You may also find it helpful to set an alarm. For example, if you are working on one assignment from 2:00 to 4:00, set the alarm for 4:00 to remind you that it is time to move onto the next item on your list.
Finally, build in time buffers. Sometimes an assignment takes longer than you had anticipated. Or, you might be sick on a day that you scheduled a task. Include a “make-up” time in your schedule, so you don’t have to rework it or find yourself running behind completely.
No matter what, the key is to stick to your schedule. Don’t switch things around unless you genuinely can’t avoid it.
Get Your Housemates on Board
As an online student studying from home, you need to make sure roommates or family members understand that even though you are around, you may not be available. Talk to them about the importance of your studies and explain that you need to follow a strict schedule if you are going to be successful. Post your schedule somewhere they can see it or hang a sign on your door saying “study time,” so they know when they should leave you alone.
Find Ways to Keep Your Kids Busy
Many online learners are parents, and children can be distracting when trying to study or listen to a lecture. As they get older, they may be better able to understand your need for sticking to a schedule. But the young ones may not understand why you are not available whenever they want you. There are several ways you can deal with this issue.
Admittedly, toddlers can be harder to manage, especially if you are a single parent. This may require you to schedule more breaks throughout your day for their entertainment, but you can still provide them with favorite toys and activities not unlike the ones above. While your workspace should be sacred if possible, feel free to bring them in, close the door, and let them play where you can keep an eye on them without worrying them getting into things they shouldn’t. Also, definitely take advantage of naptime!
Create a Study Space
Find a spot in your home that you only use for studying. The idea is for your brain to switch over to work mode whenever you enter the space. Avoid your bedroom for this, if possible—having your sleeping space also be a workspace can distract you from sleep, and being well-rested is essential to being successful in school. Fill your study space with things you like, such as pictures and favorite colors, and make sure it is comfortable.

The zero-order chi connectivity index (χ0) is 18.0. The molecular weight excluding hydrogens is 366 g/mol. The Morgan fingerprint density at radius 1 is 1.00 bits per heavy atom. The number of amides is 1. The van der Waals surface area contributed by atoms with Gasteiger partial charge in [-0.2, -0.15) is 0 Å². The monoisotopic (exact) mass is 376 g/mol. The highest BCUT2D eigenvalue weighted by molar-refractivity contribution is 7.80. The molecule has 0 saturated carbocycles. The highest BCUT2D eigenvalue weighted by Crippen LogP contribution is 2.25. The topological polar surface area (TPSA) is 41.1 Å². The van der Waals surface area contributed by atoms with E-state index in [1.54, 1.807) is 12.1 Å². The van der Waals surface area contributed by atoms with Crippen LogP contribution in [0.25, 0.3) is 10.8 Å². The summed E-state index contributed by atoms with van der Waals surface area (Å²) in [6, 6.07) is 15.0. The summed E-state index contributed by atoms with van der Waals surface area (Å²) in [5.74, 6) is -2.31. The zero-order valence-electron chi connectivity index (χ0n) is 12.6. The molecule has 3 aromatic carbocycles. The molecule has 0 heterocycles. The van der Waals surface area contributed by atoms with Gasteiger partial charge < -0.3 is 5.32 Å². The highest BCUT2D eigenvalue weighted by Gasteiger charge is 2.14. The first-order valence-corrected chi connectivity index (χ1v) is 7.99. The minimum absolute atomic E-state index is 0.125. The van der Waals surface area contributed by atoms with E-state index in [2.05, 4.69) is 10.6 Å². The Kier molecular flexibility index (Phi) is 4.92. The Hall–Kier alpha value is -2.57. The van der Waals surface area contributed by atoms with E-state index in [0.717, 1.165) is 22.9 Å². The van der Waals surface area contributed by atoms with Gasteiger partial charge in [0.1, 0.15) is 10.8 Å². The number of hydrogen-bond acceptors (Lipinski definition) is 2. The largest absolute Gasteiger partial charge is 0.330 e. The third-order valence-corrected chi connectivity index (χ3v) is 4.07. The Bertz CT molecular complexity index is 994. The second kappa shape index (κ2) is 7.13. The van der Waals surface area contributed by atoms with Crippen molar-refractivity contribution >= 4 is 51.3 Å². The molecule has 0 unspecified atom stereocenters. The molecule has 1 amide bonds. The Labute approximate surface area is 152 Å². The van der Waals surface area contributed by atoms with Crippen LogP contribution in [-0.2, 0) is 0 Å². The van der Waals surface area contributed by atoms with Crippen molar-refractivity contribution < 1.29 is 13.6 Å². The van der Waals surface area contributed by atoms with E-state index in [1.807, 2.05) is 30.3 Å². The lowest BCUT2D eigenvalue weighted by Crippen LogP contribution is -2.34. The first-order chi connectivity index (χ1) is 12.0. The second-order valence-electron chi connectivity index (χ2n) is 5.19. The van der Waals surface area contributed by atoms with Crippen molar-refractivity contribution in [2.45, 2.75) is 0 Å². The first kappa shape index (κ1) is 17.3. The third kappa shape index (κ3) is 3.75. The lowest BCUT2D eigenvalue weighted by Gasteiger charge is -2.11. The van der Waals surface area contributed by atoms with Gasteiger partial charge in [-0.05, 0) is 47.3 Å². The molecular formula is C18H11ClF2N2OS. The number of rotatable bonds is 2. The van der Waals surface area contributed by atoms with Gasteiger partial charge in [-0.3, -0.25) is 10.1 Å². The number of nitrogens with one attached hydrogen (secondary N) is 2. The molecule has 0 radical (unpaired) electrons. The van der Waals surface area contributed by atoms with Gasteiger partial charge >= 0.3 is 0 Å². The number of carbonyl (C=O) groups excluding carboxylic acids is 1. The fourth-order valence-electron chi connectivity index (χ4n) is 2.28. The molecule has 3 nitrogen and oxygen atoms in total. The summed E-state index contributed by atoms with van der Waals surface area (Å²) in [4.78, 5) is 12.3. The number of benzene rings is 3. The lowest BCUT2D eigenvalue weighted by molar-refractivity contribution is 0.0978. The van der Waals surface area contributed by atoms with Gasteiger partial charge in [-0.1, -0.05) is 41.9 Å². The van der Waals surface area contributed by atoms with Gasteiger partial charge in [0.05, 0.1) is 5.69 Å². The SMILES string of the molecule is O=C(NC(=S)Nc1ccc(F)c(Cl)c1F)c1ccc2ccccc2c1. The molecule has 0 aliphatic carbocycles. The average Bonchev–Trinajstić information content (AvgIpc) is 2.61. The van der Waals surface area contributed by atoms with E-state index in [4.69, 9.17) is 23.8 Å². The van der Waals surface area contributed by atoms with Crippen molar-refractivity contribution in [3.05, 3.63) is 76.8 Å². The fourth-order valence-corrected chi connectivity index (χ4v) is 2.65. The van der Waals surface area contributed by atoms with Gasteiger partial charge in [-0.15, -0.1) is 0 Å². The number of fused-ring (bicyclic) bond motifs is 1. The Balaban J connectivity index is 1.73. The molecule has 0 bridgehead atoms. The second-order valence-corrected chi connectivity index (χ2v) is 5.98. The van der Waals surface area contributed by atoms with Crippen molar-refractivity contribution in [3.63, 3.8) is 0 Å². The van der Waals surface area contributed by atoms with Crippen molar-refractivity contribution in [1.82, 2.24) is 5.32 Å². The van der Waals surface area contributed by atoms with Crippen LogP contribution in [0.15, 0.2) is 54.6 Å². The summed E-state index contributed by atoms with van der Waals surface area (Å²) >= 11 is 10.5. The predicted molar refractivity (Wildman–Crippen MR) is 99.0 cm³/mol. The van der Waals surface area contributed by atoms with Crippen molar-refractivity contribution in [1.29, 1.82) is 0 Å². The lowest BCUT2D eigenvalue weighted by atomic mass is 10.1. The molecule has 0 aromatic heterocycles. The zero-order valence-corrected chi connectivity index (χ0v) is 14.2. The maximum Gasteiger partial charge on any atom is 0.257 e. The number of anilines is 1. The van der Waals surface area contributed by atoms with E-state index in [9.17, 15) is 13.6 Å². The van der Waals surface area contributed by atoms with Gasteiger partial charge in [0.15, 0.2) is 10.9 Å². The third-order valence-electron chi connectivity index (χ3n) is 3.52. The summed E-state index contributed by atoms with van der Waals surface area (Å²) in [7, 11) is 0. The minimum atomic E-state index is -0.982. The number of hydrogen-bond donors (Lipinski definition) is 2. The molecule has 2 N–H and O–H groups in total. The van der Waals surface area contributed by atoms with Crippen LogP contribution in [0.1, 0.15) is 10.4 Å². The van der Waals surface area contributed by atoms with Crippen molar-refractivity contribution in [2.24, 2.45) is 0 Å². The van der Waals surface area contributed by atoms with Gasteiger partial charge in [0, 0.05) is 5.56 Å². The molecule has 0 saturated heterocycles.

Some people prefer to work in public—and in normal times, that’s okay! Offices with desk rentals available by the day or longer are becoming more popular. Many people also like to work in coffee shops or libraries, the latter of which often have study rooms available to rent for a few hours.
Know and Use Your Learning Style
Learning styles refer to the optimal ways that people absorb and remember new material. A 2018 study by the International Journal of Research and Review indicated that knowing and using one’s learning style may not only improve academic outcomes but also increase self-esteem. Moriarty agrees, stating that as a student, you should “[k]now your learning style and how you best do work.”
There are a variety of theories of learning styles, including Howard Gardner’s Theory of Multiple Intelligences and VARK. While there are some differences among the theories, all agree that every learner has all types to some extent, and most of them include the following four learning styles.
Visual learners best remember and understand things they can see. They are the ones who prefer infographics over large blocks of text and better remember what their professor projected on the screen than what they said in class. If this sounds like you, make good use of any visual information you have access to through your course. When you take notes, insert images—you can draw them yourself or find relevant pictures online. Don’t forget Moriarty’s previous advice to share resources with your classmates—and this can include your own drawings or visual notes if desired.
Auditory learners best process information through what they hear. If you are an auditory learner, use every opportunity you can to engage in verbal discussions such as group chats. While taking written notes is still necessary, consider recording yourself reading your notes and then listen back. Some people, regardless of learning style, do this so they can continue their studies while they do housework or commute to work—just be sure to not overload yourself.